by Hans DePold, town historian
(Published in Bolton Horizons, December 2009)
On Box Mountain, to the west of Squaw Cave, is Black Sal's Cave, the home of a Mohegan/African-American family. It is one of five potentially human inhabitable caves in the Bolton Notch region.
Darren Wright, an anthropology student from Central Connecticut State University, visited us several times this past summer and gathered historical information about the hill off Route 44 rising up to Box Mountain. Prior to 1922, Route 44 was called the Boston Turnpike. Starting from before the Civil War and continuing to the early 1900s there were African-American families reported living on the vacant property of that hillside.
When Darren first called I suggested the stories about the area originated with Black Sal, but with further investigation we found a few current Bolton seniors who remember the Sumner family historians telling about other minorities living in small houses on that hill at the turn of the century. Darren discovered that there were many such groups in Connecticut, and that is the subject of his thesis for his degree in anthropology.
Darren then went to the Connecticut State Library and to Washington, DC, and obtained copies of the available Bolton US Census reports from 1790 to 1930. In the 1830 census he found an individual who met the description of Black Sal. Her name was Sally Arron and she was reported as a "Free Person of Color" who was between the ages of 36 and 45 years of age. The census further documented three children living with her — a boy of color and a girl of color under 10 years of age, and a girl of color between 10 and 24 years of age. Sally Arron was not listed as living in a home and was not listed in any census before or after 1930. Other "free persons of color" were sometimes listed at their own homes or with other Bolton residents. Some were clearly still slaves.
We invited Darren into the Bolton vault in the town clerk's office, and we went through all the old hand-drawn Bolton maps together. We found no "free persons of color" on their own property on the Boston Turnpike hill of interest. That indicated that the inhabitants there probably were squatters. But to our amazement, one town map had Black Sal's cave clearly marked. It turned out to be the map from 1830, the year Sally Arron appeared in the census.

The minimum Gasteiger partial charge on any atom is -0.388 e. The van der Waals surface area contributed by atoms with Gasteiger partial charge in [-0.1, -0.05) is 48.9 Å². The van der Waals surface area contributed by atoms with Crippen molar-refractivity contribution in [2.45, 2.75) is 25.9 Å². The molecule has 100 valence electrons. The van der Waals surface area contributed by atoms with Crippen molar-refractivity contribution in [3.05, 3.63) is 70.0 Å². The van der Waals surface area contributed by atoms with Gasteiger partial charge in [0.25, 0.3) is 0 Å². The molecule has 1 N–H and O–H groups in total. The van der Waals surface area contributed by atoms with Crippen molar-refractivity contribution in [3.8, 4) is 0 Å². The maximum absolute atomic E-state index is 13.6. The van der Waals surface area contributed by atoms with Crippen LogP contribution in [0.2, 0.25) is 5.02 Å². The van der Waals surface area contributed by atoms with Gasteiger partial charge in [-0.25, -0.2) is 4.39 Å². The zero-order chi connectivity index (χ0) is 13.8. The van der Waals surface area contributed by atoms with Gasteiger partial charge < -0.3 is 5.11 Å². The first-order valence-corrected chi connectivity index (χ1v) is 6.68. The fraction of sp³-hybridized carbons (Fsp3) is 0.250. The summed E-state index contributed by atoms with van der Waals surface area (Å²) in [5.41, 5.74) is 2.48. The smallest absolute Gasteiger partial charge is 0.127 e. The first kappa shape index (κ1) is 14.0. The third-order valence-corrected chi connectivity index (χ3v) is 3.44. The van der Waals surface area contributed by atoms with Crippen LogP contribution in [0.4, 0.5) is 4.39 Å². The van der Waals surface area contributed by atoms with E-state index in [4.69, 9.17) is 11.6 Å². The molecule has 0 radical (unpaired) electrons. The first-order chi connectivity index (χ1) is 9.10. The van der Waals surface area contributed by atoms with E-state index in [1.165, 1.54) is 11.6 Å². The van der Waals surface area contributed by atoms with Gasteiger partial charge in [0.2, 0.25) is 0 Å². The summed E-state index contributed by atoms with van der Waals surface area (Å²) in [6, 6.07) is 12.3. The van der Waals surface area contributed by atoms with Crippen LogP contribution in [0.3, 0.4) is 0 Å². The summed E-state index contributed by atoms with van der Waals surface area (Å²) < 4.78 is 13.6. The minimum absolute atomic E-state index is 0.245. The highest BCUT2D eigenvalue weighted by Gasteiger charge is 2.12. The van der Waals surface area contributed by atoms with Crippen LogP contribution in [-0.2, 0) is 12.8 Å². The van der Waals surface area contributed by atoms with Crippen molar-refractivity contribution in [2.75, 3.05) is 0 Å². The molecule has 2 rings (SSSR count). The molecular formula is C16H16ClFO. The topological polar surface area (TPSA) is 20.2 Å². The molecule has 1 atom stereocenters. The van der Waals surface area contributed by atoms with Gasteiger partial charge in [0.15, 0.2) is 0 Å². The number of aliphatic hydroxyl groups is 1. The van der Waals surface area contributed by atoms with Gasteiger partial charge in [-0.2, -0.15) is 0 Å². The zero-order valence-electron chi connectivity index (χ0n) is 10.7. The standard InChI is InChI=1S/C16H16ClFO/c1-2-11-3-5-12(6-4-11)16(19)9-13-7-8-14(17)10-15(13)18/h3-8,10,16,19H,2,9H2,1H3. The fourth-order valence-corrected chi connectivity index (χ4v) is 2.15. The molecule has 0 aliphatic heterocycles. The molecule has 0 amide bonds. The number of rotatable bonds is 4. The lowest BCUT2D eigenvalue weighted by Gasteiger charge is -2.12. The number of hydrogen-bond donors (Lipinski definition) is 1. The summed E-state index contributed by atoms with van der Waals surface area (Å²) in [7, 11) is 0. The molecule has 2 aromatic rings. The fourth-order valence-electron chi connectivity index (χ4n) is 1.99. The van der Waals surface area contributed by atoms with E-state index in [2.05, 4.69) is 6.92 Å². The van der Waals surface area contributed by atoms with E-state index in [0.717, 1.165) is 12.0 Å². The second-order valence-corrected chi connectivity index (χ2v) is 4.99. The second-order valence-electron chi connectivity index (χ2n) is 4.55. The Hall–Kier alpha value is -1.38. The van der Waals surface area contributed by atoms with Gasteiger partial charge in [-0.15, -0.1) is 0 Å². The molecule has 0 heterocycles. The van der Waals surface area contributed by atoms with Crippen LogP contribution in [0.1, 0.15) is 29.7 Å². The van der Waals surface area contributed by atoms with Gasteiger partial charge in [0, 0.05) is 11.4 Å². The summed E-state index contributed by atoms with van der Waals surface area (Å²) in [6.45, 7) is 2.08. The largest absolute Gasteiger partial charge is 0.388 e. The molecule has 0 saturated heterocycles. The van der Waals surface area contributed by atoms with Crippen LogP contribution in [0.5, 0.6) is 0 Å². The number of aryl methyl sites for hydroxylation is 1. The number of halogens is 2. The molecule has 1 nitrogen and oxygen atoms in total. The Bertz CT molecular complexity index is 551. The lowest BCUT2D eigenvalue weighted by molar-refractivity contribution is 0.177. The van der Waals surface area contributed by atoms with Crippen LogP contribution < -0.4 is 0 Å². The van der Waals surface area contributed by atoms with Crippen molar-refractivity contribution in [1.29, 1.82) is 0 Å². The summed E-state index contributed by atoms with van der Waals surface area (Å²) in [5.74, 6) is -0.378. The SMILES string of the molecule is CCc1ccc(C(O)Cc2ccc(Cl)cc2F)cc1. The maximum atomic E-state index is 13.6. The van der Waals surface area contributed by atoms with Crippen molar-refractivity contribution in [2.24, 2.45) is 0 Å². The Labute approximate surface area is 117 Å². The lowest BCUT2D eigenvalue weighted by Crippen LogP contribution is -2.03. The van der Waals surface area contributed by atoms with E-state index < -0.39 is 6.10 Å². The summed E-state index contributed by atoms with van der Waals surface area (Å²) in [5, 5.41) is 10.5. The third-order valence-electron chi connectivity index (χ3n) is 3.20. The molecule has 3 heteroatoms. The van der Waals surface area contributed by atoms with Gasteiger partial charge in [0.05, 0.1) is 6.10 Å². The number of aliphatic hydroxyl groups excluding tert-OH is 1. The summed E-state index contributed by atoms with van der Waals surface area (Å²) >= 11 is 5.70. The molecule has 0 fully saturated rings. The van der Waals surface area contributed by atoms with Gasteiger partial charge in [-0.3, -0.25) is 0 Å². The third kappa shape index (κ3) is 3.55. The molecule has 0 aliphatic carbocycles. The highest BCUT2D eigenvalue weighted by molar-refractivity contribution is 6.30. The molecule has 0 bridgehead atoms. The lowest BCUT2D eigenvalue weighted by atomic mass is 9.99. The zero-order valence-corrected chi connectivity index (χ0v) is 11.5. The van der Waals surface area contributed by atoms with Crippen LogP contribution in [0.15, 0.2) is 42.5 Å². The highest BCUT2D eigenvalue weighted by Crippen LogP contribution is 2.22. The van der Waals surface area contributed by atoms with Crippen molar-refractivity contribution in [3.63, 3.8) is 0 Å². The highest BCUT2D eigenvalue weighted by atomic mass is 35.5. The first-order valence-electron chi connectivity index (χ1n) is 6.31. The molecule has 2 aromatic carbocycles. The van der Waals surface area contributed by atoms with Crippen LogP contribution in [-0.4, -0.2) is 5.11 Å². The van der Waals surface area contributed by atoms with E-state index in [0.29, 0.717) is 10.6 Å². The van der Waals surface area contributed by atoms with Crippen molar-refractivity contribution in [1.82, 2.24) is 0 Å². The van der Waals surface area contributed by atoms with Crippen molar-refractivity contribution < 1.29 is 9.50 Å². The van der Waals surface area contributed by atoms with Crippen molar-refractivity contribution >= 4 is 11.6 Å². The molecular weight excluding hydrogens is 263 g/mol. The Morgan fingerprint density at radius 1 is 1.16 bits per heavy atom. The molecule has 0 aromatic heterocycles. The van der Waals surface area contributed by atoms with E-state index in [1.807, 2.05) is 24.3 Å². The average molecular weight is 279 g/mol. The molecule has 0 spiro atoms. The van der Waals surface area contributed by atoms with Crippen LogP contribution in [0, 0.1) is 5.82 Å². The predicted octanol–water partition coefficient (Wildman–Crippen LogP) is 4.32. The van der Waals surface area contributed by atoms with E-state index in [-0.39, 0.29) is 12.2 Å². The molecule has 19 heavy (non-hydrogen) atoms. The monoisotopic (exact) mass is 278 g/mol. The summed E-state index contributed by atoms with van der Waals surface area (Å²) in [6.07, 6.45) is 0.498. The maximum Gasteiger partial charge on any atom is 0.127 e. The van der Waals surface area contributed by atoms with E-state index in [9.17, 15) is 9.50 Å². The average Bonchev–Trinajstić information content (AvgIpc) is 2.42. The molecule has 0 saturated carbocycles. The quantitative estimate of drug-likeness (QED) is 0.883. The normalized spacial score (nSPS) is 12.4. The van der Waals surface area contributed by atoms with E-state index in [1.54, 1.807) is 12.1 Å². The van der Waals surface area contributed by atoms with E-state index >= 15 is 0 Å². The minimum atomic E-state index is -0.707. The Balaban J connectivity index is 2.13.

Darren said the anthropologists call these transient settlements "Outsider Settlements" and many were on the routes of the Underground Railroad prior to the Civil War. Escaping slaves could usually pass undetected at these settlements and get food and shelter on their way to Canada. If they were caught here in Bolton the federal law prior to the Civil War allowed slave bounty hunters to arrest escaped slaves and take them back to the South. But in some communities the neighbors would concoct false charges against the runaway that took precedence and could be used to take custody of the runaway from the bounty hunters. One such runaway was saved that way in Hebron and successfully applied to the State Legislature for his freedom.
ADDENDUM, April 2010: I just came across a 1950 historical publication that said Sally Arron's first husband froze to death returning home to the cave one night circa 1826. The publication also reported that the roof of the cave collapsed shortly before 1950. The cave was therefore once lower, deeper and much more suitable for living than it is today. The 1830 census said she was living there with her three children.